Holding politicians accountable, partial truths and corporate fables & recruiting poll workers
Welcome to The Fulcrum’s daily weekday e-newsletter where insiders and outsiders to politics are informed, meet, talk, and act to repair our democracy and make it live and work in our everyday lives.
As often happens these days, last week a friend of mine was quite angry by something his member of Congress did and vented his dissatisfaction to me:
“The problem with Congress is that these bums are accountable to no one. They do whatever they want and get away with it. If I acted like them at my job I’d be fired.”
My general feeling about the high level of dysfunction and lack of accountability by our elected representatives is pretty low so it was easy for me to support my friend as he vented. But upon further reflection, the concept of “accountability” as related to the function of our government intrigued me.
In this episode, Debilyn Molineaux reveals the partial truths contained in conspiracy theories shared with her by a stranger on a plane. In addition, David sets out to explore the REAL culture war that can be tracked by FOLLOWING THE MONEY.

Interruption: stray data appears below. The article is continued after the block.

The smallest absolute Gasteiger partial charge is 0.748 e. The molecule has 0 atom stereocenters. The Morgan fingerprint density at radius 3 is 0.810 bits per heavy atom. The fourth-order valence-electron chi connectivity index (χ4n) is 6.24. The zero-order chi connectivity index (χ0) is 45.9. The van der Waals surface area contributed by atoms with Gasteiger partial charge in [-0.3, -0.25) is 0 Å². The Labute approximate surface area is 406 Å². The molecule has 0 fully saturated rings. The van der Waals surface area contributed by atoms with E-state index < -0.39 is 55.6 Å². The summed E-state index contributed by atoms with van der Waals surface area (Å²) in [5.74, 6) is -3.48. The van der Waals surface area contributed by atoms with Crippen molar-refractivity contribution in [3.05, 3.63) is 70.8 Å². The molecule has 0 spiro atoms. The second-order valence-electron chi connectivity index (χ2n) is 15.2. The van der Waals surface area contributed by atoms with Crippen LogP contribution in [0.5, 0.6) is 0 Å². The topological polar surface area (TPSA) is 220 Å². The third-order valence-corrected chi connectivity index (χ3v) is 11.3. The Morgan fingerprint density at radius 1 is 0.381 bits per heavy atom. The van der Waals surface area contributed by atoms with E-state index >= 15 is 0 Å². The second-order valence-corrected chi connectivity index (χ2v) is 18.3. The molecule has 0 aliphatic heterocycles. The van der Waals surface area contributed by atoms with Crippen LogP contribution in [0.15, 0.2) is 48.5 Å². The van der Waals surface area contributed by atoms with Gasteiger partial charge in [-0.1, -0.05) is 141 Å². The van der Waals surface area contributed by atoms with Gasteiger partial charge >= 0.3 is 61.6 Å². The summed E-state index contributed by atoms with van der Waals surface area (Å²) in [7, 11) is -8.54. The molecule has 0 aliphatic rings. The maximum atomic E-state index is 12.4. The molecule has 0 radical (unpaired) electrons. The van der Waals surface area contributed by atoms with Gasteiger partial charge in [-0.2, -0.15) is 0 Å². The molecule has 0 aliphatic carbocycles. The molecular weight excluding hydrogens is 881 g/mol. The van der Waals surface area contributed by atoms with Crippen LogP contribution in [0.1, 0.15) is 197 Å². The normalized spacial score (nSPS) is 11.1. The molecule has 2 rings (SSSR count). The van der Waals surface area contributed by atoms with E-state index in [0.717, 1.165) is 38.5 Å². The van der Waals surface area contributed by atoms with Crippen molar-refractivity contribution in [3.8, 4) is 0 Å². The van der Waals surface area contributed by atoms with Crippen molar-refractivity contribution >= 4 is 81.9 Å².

As our country celebrates Women’s History Month and looks ahead to local elections this fall, it’s important for us to celebrate the everyday heroines in communities across the country who are the essential workers of our democracy: poll workers.
In recent years, new challenges have tested these workers—from the COVID-19 pandemic to concerns around the threat of violence—but poll workers have continued to show up and ensure that everyone in their communities has an opportunity to make their voice heard in our democracy.
Juries have been at the center of some of the most emotionally charged moments of political life, especially in high profile cases like the trial of Derek Chauvin for George Floyd's murder in 2021.
This episode explores juries as a democratic institution, while guest Sonali Chakravarti argues that juries provide an important site for democratic action by citizens and that their use should be revived. She says juries could be a forward-looking institution that nurtures the best democratic instincts of citizens like examining their own perceptions and biases and engaging in dialogue and deliberation.